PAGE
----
A rhythmic riot. The voices slide, and the arrangement plays with long and short notes, rhythmically wrongfooting us to take us by surprise. At one point, the performance even descends into bleating and shouting. Since a performance is all about accurately realising the words and meaning of a piece, why would you sing a party song like this with anything but a sense of ridiculous abandon?!

The playfulness of this reading only reflects the party-like origins of many festive favourites, which were often drinking songs or peasant dances: in a word, celebration. It was only in the Victorian Era that an image of sober piety developed around many of these melodies! Case in point: Deck The Halls was originally a 16th-century Welsh folk song whose words extolled the physical beauty of a lover. ‘Bosoms’, ‘love’ and ‘kisses’ featured in the original text; it’s far from a sacred hymn of praise…

Mike Batt – A Christmas Overture

London Symphony Orchestra / Mike Batt (cond); ‘Mike Batt: A Classical Tale’, Dramatico Entertainment, 2015

Childhood Christmases for Mike Batt involved busking around the local council houses, playing carols on his accordion (apparently, a bucket of water was thrown at him on one memorable occasion). It’s appropriate, then, that years later, he scored a UK Number 2 festive hit with A Winter’s Tale, written to express his longing for a woman he loved but who was going to live in Australia (side note: they have been together happily ever since). There are many strings to Batt’s bow, including orchestral work as conductor, composer and/or arranger with the likes of the Royal Philharmonic and Sydney Symphony Orchestras. Here, Away in a Manger sits at the heart of his orchestral festive meditation.

O Holy Night

Simon Mulligan (pno); ‘Christmas At Steinway Hall’, Steinway and Sons, 2017

Opera master Adolphe Adam here sets an 1843 poem by Placide Cappeau, who had written the words to celebrate the renovation of his local church organ. The song, then, is being taken back to its roots at the keyboard with this piano take from Simon Mulligan. A swaying left-hand and tastefully embellished melody lend the piece a more relaxed feel; it’s like we’re eavesdropping on an improvisation.

Frank Loesser – Baby, It’s Cold Outside

Albrecht Mayer (ob) / The King’s Singers; ‘Albrecht Mayer and The King’s Singers: Let It Snow’, Deutsche Grammophon, 2013

Oboe and voices put a new spin on what began life as a party song. Frank Loesser wrote this piece to perform with his wife at Hollywood parties; the pair premiered it at their housewarming bash in 1948. Such was its impact that the guests insisted they repeat it several times; Lynn Loesser later recalled that she and her husband were subsequently invited to all the greatest showbiz parties for years, off the back of this song. Frank Loesser even confided to her that he feared he would never write another song as good. Listening to this arrangement, you can picture the playful husband and wife duo – represented here by oboe and choir – and the coy back-and-forth that proved such a creative inspiration.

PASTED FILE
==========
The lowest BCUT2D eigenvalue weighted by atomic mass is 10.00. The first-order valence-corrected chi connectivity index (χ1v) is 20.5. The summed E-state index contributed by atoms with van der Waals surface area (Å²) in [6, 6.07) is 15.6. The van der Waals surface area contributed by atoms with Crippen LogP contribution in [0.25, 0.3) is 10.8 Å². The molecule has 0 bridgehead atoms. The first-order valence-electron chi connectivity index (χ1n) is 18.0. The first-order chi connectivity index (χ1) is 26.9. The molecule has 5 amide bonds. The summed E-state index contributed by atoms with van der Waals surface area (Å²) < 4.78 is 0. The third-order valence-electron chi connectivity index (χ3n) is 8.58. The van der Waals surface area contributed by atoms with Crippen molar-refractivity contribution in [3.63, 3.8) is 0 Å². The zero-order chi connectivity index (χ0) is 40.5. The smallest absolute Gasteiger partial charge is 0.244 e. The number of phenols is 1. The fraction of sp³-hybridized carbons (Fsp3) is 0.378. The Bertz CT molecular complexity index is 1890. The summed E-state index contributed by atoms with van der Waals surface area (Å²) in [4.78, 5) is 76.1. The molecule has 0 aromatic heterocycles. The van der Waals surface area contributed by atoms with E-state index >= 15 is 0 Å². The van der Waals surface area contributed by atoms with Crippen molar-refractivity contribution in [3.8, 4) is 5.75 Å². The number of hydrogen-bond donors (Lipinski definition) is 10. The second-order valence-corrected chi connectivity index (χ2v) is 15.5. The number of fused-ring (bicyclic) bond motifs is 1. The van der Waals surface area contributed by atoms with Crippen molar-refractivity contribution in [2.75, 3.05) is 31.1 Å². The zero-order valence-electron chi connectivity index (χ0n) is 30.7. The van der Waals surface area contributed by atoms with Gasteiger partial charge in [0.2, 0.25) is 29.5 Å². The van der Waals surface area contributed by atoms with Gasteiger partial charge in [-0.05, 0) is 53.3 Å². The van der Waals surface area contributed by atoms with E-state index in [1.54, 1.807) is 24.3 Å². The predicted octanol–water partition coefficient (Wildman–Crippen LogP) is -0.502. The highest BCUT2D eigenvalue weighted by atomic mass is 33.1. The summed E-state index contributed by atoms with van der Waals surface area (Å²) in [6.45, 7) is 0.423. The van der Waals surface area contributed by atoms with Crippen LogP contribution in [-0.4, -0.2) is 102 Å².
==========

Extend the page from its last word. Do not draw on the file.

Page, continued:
Victor Hely-Hutchinson – A Carol Symphony, 1st mvt

City of Prague Philharmonic Orchestra / Gavin Sutherland (cond); ‘Victor Hely-Hutchinson: A Carol Symphony’, Naxos, 2002

He’d written his first symphony by the age of 13, but pre-existing Christmas carols would form the basis of his most famous. Hely-Hutchinson’s four-movement A Carol Symphony is based on five carols, and in this opening movement, swirling strings surround a brass statement of O Come, All Ye Faithful. It channels the sound and spirit of Bach’s chorale preludes, adding counterpoint to the familiar melody (evidence of the composer’s fruitful study with the noted academic Donald Francis Tovey): a mince pie becomes a multi-layered Christmas cake. The piece is also doubly celebratory, since Hely-Hutchinson was born on the 26th December 1901.

Harold Darke – In the Bleak Midwinter (Arr. Matthew Knight)

Septura; ‘Christmas with Septura’, Naxos, 2016

This must be one of the season’s more unusual pieces, since it varies the melody with every verse. Harold Darke wrote it as a student at the Royal College of Music; three decades later, he spent the Second World War as Director of Music at King’s College, Cambridge, whose Festival of Nine Lessons and Carols would frequently feature his setting of this Christina Rossetti poem.

Here, Matthew Knight arranges this winter contemplation for brass band; he makes good use of the power of brass instruments to let notes ring and swell, rising from the quiet surface in the brief moments the piece grows loud and strong. For the most part, however, the atmosphere is quiet. It proves that, sometimes, the most stirring arrangements are the simplest.

Silent Night

Joshua Bell (vln) / The Young People’s Chorus of New York City; ‘Musical Gifts from Joshua Bell and Friends’, Sony, 2009